Community Development Meeting as a Tool for Community led Action for Improving Health Outcomes

Improvement of health indices need to address gaps in both access and use of health services. Thus health communication initiative supported by UNICEF at Vaishali not only targeted improving health seeking behaviour and awareness on available services, it also targeted mobilising community participation in monitoring access to services and creating a mechanism for voicing their needs and demands.

Diagramatic representation of Vaishali Model

To strengthen linkage between service providers and service seekers, a system of monthly community development meetings (CDM) has been initiated in 33 GPs of Vaishali district. The initial goal was to establish a regular platform for interaction between Panchayat, front line workers and community to review the health situation, access to services and evolve a plan to strengthen access and use of services and mobilise improved health seeking behaviour.  Later the objective was further expanded to cover local development issues including education, infrastructure, water and sanitation.

The CDMs are  organised under the chairmanship of the Mukhiya who with the help of the functionaries and the community resolves issues. Participation of Lady Supervisors of  ICDS,  ASHA, AWWs, Vikas Mitra, Vikas Utprerak, Mukhiya, Ward members have been mobilised. BDO, MOIC, Junior Engineers, Block Health Managers, NGO representatives have also attended some of the CDMs.

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CDMs have led to improved mapping of  gaps in health services. Lists of non functional Anganwadi centres, AWCs with incomplete construction, AWCs without sanitation and water were compiled. Villages where there is no ASHA and Sub centres which are not functional were also listed. Other problems raised were unavailability of weighing machines and PSM, lack of slate, pencil and mats at the AWCs, poor availability of medicines at AWCs and SCs, inadequate number of vaccines at VHSND, delay in payment for JBSY, delay in payment of Muskaan and incentives to ASHAs, shortage of THR (in cases of large populations being served by an AWC), poor quality of mid day meal etc. Many of the issues like cleanliness of AWCs and schools, streamlining of VHSND, utilisation of VHSC and untied fund, construction of soak pits, improving roads and drainage were solved at Panchayat level.   The issues which are not solved at Panchayat level are escalated to the Block and District level. Consultations are held regularly  with the BDO and MOIC to resolve these issues (e.g. recruitment of ASHA). It has been observed that so far almost 45% of the issues have been solved out of which 35% have been solved at the Panchayat level itself. CDMs also helped in collection of applications for various Social Security Schemes and in some cases BDOs came to CDM for expediting the process. Villagers also demanded community toilet at Mahadalit Tola, improved quality of education, cleaning of toilets at school, construction of mini water tank etc.   CDMs have resulted in improved immunization rate, participation of Panchayat members and community in VHSNDs, weighing of new born babies and AN care for pregnant women in VHNSDs. The overall process has helped in building trust and bringing the community and stakeholders in service delivery to work together in bringing about change in their locality.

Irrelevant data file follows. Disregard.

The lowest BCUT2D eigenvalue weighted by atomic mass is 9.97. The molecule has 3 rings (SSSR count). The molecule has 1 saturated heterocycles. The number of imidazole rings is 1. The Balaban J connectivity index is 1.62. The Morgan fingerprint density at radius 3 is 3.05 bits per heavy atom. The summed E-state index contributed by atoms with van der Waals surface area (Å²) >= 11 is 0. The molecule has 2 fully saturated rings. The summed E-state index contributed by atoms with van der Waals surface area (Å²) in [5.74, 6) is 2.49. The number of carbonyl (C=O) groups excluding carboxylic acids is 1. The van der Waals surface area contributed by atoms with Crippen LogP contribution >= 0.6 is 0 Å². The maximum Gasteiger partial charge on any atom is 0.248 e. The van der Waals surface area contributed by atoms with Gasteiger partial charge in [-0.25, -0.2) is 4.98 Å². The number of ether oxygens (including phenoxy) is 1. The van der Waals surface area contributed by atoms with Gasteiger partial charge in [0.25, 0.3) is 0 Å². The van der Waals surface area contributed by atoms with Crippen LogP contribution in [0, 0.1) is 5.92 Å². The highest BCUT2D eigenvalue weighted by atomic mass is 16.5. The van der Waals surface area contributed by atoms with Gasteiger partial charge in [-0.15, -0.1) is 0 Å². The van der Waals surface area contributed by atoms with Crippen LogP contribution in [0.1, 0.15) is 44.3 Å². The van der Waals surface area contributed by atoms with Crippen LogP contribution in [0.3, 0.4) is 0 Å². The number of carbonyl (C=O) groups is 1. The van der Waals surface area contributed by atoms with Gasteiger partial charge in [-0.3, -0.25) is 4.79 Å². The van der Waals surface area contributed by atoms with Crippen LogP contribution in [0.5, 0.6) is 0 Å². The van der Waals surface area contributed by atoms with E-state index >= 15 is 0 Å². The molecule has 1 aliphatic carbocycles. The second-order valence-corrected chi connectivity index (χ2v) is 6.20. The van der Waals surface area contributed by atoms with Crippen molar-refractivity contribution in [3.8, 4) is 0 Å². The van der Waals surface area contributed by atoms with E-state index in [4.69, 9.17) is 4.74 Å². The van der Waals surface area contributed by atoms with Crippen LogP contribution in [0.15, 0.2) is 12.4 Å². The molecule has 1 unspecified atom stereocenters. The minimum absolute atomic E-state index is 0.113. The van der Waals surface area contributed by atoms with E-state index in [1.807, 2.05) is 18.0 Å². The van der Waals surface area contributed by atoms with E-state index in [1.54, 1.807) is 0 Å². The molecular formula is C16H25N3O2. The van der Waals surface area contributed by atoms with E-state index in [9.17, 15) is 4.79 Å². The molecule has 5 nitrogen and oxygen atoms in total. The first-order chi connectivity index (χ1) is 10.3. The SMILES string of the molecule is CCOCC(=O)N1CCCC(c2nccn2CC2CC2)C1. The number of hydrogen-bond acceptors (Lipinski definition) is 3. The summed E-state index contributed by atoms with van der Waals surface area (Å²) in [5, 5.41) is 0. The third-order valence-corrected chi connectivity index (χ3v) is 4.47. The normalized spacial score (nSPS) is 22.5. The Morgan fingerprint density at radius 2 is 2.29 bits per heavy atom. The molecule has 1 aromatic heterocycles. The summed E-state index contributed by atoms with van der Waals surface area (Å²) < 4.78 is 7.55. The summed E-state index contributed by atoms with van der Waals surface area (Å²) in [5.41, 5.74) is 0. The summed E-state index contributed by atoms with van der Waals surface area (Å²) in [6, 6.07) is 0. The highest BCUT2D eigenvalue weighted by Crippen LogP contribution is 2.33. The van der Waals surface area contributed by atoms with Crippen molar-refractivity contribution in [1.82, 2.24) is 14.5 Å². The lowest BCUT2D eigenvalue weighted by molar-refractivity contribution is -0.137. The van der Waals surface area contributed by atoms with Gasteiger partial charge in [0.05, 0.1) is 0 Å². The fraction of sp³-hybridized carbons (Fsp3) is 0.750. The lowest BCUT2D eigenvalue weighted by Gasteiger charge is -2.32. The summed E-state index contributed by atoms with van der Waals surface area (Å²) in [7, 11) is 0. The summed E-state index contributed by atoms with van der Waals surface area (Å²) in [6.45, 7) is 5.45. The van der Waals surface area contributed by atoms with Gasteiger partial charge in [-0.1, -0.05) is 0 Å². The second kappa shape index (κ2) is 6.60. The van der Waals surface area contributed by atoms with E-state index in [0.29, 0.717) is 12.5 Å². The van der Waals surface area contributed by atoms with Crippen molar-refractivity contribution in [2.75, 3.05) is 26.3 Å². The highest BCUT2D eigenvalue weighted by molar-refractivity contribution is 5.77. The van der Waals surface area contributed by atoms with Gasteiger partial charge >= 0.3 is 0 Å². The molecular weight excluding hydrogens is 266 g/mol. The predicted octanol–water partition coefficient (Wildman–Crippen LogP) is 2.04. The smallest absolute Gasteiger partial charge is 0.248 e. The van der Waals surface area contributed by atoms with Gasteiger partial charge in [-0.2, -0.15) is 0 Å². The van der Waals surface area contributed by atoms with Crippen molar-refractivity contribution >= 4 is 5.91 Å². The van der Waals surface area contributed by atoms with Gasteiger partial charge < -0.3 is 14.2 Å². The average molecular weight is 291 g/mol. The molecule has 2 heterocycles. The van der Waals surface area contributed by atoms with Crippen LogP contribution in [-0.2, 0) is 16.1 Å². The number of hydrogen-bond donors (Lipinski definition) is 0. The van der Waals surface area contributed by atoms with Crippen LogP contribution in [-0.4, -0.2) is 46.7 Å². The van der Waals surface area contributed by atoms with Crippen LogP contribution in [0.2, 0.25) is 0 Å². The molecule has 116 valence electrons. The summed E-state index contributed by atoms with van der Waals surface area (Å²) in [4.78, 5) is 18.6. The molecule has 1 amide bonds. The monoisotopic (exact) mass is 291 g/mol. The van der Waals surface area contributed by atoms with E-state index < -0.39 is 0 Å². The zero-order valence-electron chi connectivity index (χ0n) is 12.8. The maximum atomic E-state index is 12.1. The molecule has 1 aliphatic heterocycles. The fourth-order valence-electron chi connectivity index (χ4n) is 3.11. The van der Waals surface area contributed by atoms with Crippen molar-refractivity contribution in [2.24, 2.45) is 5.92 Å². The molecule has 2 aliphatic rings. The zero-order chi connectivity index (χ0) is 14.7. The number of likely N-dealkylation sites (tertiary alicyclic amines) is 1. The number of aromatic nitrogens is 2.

Scaling up of CDM across the state will help in (a) participatory monitoring of access to health services, (b) establishing a grievance redress mechanism and (c) strengthening Panchayat and community participation in achieving health goals.

It is however important to establish a grievance escalation and redress mechanism at block and district levels for scaling up the system. While Panchayats have been mostly proactive in solving problems at their level, the delay on redress at block or district level (example – issues raised regarding education, sanitation and drinking water, applications for social security)  have led to disenchantment. There is need for developing a monitoring system at the level of block and district administration to improve accountability of the concerned stakeholders.  It is a ground reality that all PRIs may not give priority to the issues of child development and maternal and child health.  CDM gives high visibility to local issues and this creates a pressure mechanism at grass roots for ensuring effective service delivery. Periodic participation of block level functionaries is important to address the challenges of ensuring regularity of CDM and actual participation of community. One officers at block office may be designated for monitoring of CDM in each GP for streamlining redress mechanism.

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